This can be rearranged to the following:
Substituting for R and solving for A2 gives:
Substituting in d2 and n for our example gives:
This is the value of A2 for a subgroup size of 3 that you find in the tabulated control chart constants for A2. For a table of these values, please see our newsletter ourX-R control charts. So, both methods for calculating the control limits are equivalent. The X control chart for these data is shown in Figure 1.
Figure 1: X Based on Sigma from Average Range
Average of Subgroup Standard Deviations
The average of the subgroup standard deviations could also be used to estimate the standard deviation. When the subgroup size is constant, the average of the subgroup standard deviations is given by:
where si is the standard deviation of the ith subgroup and k is the number of subgroups. The standard deviation is then estimated from the following equation:
where c4 is constant that depends on subgroup size. The values of c4 are shown in Table 2 above. For n = 3, the value of c4 is 0.8862. For the data in Table 1, the average standard deviation and ? are given by:
This value of σ is different than that estimated by the average range, which was 8.36.Thus, the control limits will be different also.The control limits based on the standard deviation estimated from the subgroup standard deviations are:
The differences are not large, but there are differences.This is why people wonder why the control limits can be slightly different.It is usually the way the standard deviation is estimated.The control chart with these limits will look about the same as in Figure 1 – just with the control limits a little wider in this example.
Pooled Standard Deviation
The pooled standard deviation, sp, can also be used to estimate the standard deviation.The standard deviation, σ, is equal to the pooled standard deviation divided by c4:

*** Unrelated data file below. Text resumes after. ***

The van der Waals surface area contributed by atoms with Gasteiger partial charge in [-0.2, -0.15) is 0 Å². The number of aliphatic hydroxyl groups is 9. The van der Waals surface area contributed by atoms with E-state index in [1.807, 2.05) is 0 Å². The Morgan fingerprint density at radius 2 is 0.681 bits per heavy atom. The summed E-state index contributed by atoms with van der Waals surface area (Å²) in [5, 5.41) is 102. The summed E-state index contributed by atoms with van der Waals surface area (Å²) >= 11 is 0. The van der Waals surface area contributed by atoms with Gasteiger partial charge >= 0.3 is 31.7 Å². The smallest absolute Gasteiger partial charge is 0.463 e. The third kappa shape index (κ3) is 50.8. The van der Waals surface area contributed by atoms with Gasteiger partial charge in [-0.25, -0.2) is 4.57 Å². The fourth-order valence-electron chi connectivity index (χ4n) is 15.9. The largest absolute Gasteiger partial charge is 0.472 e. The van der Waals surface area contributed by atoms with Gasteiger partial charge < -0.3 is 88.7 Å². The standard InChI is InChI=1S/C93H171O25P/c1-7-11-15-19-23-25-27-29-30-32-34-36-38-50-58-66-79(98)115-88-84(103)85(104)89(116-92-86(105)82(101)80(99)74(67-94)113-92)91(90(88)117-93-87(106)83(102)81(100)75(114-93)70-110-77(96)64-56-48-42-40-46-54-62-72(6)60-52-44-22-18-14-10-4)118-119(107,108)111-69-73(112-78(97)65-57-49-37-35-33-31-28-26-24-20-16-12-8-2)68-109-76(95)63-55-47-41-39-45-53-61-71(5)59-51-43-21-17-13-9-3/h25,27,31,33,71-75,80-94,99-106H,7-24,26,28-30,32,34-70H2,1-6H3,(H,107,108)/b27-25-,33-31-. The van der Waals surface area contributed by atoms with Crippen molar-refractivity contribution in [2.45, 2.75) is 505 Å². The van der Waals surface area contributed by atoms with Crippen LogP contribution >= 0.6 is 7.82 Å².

where Xij is the jth observation in the ith subgroup, Xi is the average of the observations in the ith subgroup, ni is the number of observations in the ith subgroup, c4 is the constant defined above but this time it depends on the degrees of freedom (df); which is given by the sum of the ni -1 values (the denominator under the square root sign. Thus,
For df = 20, the value of c4 is 0.9869. The estimated standard deviation is then given by:
This third method of estimating the standard deviation gives another value for σ.The control limits will be different as well:
The control chart will look the same as Figure 1 – again with slightly different control limits.
This newsletter has looked at the three different methods of estimating the standard deviation from data that are in subgroups. Each method gives a different value for the estimate standard deviation:
- σ from the average range = 8.36
- σ from the average standard deviation = 8.60
- σ from the pooled standard deviation = 8.66
This leads to different values for the control limits. Which method is correct? All three are correct. Dr. Donald Wheeler has suggested that the average range method is more robust than the pooled standard deviation. But in the end, the important thing is the story that the control chart is telling you about your process. Minor changes in the estimate of the standard deviation will not change this in most cases.
Thanks so much for reading our publication. We hope you find it informative and useful. Happy charting and may the data always support your position.
Dr. Bill McNeese
BPI Consulting, LLC